things on my bike rack.
Work volunteer event- Spring Clean-Up in Pioneer Square
Mid-spring: 3 boxes on the beehive
One of my bees, drinking from the faucet
Very beginnings of the backyard berries
The garden in late spring

Thursday, June 19, 2014

Mountaineering Class Post 5: Summiting Mount Baker!

It was just getting light out and I was trudging up the steep snowy slope in my crampons when the rotten egg smell hit me. My first thought was, Is every single person on the rope team in front of us farting? Every one ate those freeze-dried Mountain House meals for dinner last night, that must be it! Then my perplexed brain remembered that I was on an active volcano, and it was the smell of sulfur from the caldera that we were approaching.

It was the wee hours of Sunday morning and I was on the side of Mount Baker on the Easton Glacier, doing the final climb in my Basic Climbing and Mountaineering class. We had started on Saturday from Schreiber's Meadow, and hiked in about four miles and 3,000 feet to get to base camp. We shouldered very heavy packs, crossed streams, and saw lots of ptarmigans and marmots.
It was a beautiful campsite at just over 6,000 feet, and a lovely afternoon. We got there before 2pm, which I thought was really early, but the rest of the day went fast as there was plenty to do. First of all, we had to set up tents, which takes longer in snow considering digging snow platforms and making snow anchors. Then we had to make water, and melting snow takes a long time.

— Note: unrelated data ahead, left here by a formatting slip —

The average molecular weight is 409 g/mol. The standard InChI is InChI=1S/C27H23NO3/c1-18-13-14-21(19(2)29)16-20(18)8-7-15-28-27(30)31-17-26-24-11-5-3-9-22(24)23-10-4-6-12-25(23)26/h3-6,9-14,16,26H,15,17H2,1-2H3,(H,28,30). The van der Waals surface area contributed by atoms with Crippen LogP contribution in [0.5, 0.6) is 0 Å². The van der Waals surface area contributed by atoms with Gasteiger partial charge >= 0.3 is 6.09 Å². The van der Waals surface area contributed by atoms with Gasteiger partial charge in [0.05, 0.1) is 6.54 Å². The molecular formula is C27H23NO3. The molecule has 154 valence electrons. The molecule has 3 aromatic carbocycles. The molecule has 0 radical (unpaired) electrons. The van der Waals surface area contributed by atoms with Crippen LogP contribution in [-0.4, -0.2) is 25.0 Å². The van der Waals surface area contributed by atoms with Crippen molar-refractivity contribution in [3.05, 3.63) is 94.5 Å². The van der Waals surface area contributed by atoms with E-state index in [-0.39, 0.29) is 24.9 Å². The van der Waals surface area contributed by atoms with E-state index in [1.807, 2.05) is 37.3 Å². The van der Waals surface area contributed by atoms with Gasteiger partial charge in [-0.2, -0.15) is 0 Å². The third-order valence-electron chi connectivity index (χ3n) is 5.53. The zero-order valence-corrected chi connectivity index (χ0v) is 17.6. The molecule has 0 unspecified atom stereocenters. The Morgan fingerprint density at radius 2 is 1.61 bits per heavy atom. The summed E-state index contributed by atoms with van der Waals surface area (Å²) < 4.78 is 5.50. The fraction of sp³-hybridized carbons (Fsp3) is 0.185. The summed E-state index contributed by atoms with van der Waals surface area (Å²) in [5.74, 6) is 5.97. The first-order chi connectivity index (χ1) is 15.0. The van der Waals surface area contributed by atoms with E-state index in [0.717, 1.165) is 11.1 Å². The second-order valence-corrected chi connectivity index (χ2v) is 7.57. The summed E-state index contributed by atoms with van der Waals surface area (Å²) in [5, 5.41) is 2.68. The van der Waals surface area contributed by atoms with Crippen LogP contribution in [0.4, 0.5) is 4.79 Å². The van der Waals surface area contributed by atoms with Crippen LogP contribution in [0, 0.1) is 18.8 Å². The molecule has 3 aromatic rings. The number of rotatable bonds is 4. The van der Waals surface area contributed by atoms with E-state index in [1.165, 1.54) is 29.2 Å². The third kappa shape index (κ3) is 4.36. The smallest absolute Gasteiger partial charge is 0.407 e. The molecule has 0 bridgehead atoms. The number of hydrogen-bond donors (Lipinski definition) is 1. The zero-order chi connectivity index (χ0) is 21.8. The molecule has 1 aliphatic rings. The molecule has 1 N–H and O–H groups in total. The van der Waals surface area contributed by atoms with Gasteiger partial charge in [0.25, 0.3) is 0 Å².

Another large group camped below us
We also met with our rope team and decide who would be in what position. We flaked, divided, and stacked the rope, and also attached our personal prusiks so that in the morning, all we'd have to do was tie in.
Ropes, ice axes, and prusiks ready to go
People started eating dinner around 3:30 or 4:00. "This is weird," I said. "I can't eat dinner this early!" An instructor advised me to not think of it as dinner. "Think of it as a pre-climb conditioning meal," she said. So with that, I ate my Mountain House, drank more water, and made sure my backpack was all ready to go.
Westward view of the San Juan Islands from camp
The plan was to go to bed at 6pm because we had to wake up at midnight. I scoffed at this, knowing there was no way that I, or any one else, would be asleep before 9 or 10. I even brought a book! And my iPod! But it was completely quiet at 6:00 with every one in their tents. I pulled my hat over my eyes and my sleeping bag over my head, and shockingly, slept a good chunk of the evening.
Camp is still and quiet at 6pm